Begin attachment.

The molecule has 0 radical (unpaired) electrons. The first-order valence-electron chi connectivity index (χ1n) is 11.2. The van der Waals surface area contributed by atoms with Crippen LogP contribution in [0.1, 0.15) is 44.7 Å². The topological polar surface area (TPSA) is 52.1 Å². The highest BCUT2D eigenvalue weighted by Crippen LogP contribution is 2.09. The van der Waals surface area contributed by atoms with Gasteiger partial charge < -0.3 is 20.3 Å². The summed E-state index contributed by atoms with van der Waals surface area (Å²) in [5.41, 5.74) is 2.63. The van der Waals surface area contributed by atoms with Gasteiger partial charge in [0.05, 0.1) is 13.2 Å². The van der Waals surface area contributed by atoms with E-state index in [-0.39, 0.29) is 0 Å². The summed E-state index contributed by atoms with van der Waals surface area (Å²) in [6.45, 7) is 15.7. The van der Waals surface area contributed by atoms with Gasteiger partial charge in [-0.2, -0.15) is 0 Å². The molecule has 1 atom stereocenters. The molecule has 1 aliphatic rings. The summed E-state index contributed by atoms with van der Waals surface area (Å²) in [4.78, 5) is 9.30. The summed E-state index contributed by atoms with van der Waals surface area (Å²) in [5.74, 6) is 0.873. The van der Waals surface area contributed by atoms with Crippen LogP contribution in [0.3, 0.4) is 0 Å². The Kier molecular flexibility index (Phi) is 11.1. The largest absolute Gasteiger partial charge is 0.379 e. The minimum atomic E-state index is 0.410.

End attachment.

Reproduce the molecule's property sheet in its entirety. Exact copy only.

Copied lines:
The molecule has 0 radical (unpaired) electrons. The first-order valence-electron chi connectivity index (χ1n) is 11.2. The van der Waals surface area contributed by atoms with Crippen LogP contribution in [0.1, 0.15) is 44.7 Å². The topological polar surface area (TPSA) is 52.1 Å². The highest BCUT2D eigenvalue weighted by Crippen LogP contribution is 2.09. The van der Waals surface area contributed by atoms with Gasteiger partial charge < -0.3 is 20.3 Å². The summed E-state index contributed by atoms with van der Waals surface area (Å²) in [5.41, 5.74) is 2.63. The van der Waals surface area contributed by atoms with Gasteiger partial charge in [0.05, 0.1) is 13.2 Å². The van der Waals surface area contributed by atoms with E-state index in [-0.39, 0.29) is 0 Å². The summed E-state index contributed by atoms with van der Waals surface area (Å²) in [6.45, 7) is 15.7. The van der Waals surface area contributed by atoms with Gasteiger partial charge in [-0.2, -0.15) is 0 Å². The molecule has 1 atom stereocenters. The molecule has 1 aliphatic rings. The summed E-state index contributed by atoms with van der Waals surface area (Å²) in [4.78, 5) is 9.30. The summed E-state index contributed by atoms with van der Waals surface area (Å²) in [5.74, 6) is 0.873. The van der Waals surface area contributed by atoms with Crippen LogP contribution in [0.3, 0.4) is 0 Å². The Kier molecular flexibility index (Phi) is 11.1. The largest absolute Gasteiger partial charge is 0.379 e. The minimum atomic E-state index is 0.410.